Screened as part of NZIFF 2008

Vogelfrei 2007

Directed by Anna Viduleja, Gatis Smits, Janis Kalejs

Fresh and engaging takes on the four ages of man from the brightest new talents of the newly emergent Latvian film industry. "Beautiful filmmaking." — The Lumiere Reader

Latvia In Latin and Russian with English subtitles
95 minutes Beta-SP


Janis Kalejs
Gatis Šmits
Janis Putnins
Anna Viduleja


Andrij Parekh
Sam Moon
Gints Berzins


Armands Blumbergs
Liene Balina
Jekabs Dimiters


Igors Suhoverhovs
Karlis Spravniks
Ints Teterovskis
Liubomiras Lauciavicius


Pusan 2007; Rotterdam, Edinburgh 2008


This fresh and engaging portmanteau film from Latvia provides a terrific showcase for four young filmmakers and is much more cohesive than most multi-director works, united by a crisp, coherent visual style and a strong organising idea. The film follows the fortunes of a male protagonist, Teodors, at various ages, with each episode exploring different takes on isolation. The multiple meanings of the film's title, ranging from 'free as a bird' to 'lawless' to 'the beginning of the birdhunting season', are spelt out at the start, and all of the definitions come into play in one form or another as the film progresses.

The first episode, directed by Janis Kalejs, follows a very young Teodors as he engages in 'Lord of the Flies'-style games with other vacationing children, mimicking and assaulting the adult world. The hyper-alert, energetic vision of this episode leaps up a notch when it shifts into a subjective, elliptical representation of Teodors' mild concussion in the second half.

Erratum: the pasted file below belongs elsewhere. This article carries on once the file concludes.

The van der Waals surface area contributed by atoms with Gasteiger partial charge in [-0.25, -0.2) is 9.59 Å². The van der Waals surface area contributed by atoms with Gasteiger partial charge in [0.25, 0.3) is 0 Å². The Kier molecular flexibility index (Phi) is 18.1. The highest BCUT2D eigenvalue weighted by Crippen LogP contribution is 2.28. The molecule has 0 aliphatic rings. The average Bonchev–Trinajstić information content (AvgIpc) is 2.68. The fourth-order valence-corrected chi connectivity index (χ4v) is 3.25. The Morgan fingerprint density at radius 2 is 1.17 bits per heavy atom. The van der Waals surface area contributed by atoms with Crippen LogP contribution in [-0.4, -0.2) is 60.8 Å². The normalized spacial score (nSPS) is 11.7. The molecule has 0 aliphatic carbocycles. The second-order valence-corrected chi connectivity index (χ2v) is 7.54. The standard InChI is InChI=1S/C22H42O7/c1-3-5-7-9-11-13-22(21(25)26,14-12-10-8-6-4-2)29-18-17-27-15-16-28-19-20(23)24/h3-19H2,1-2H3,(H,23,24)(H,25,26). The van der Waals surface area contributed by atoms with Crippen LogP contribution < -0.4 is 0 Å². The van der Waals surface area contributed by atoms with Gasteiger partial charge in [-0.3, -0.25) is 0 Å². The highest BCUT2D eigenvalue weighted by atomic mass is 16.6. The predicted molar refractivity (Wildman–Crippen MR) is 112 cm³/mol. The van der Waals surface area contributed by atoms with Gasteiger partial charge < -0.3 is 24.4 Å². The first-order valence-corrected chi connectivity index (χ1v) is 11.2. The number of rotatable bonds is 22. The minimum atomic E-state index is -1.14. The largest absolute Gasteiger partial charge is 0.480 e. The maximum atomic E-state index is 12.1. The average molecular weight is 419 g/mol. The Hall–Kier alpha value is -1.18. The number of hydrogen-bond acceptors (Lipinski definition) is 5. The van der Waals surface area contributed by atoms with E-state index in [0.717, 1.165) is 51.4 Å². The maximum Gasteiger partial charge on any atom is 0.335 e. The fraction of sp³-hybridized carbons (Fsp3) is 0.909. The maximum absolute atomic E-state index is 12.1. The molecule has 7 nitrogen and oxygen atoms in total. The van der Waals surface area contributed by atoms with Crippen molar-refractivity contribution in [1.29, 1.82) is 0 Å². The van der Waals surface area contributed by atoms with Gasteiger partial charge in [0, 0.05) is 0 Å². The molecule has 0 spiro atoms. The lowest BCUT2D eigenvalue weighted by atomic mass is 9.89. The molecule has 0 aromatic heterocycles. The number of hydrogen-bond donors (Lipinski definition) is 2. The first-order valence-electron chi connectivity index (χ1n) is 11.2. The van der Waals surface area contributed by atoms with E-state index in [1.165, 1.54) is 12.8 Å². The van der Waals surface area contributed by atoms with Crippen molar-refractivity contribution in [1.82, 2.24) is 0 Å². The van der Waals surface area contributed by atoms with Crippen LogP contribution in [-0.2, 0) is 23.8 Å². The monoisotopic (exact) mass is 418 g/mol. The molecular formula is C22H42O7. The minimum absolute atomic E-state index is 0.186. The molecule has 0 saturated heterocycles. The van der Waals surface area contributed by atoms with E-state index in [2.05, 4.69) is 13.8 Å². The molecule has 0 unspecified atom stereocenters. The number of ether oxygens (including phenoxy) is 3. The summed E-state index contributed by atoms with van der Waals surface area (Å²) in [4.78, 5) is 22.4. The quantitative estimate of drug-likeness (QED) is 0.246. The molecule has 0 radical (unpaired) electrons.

Next, we catch up with Teodors as a misfit adolescent – his age doubles with each episode – fumblingly reaching out to a girl in his drama class.  The style of this episode, by Gatis Smits, is more naturalistic, in a Ken Loach / Dardennes brothers manner.  Janis Putnins' satirical third episode deals with Teodors' adulthood as a PR executive, and the tone shifts to a very dry comedy of embarrassment, with Teodors more oddball and off-putting than ever, and more maladroit with women as well.

The final episode is directed by Anna Viduleja.  It's the wry tale of two city slickers who want to catch a hawk and it caps the film beautifully, utilising subtle visual echoes to refer back to the previous episodes while also bringing other, more universal symbols into play.  This gently unfolding anecdote finds the aged, silent Teodors (with an owl for his companion) much more at peace with himself, and this unexpected resolution to a life's journey casts the earlier episodes in a new light.  Welcomed on home ground as the first full expression of a newly emergent national cinema, this extremely impressive film gives festival audiences the world over four new names to watch. — AL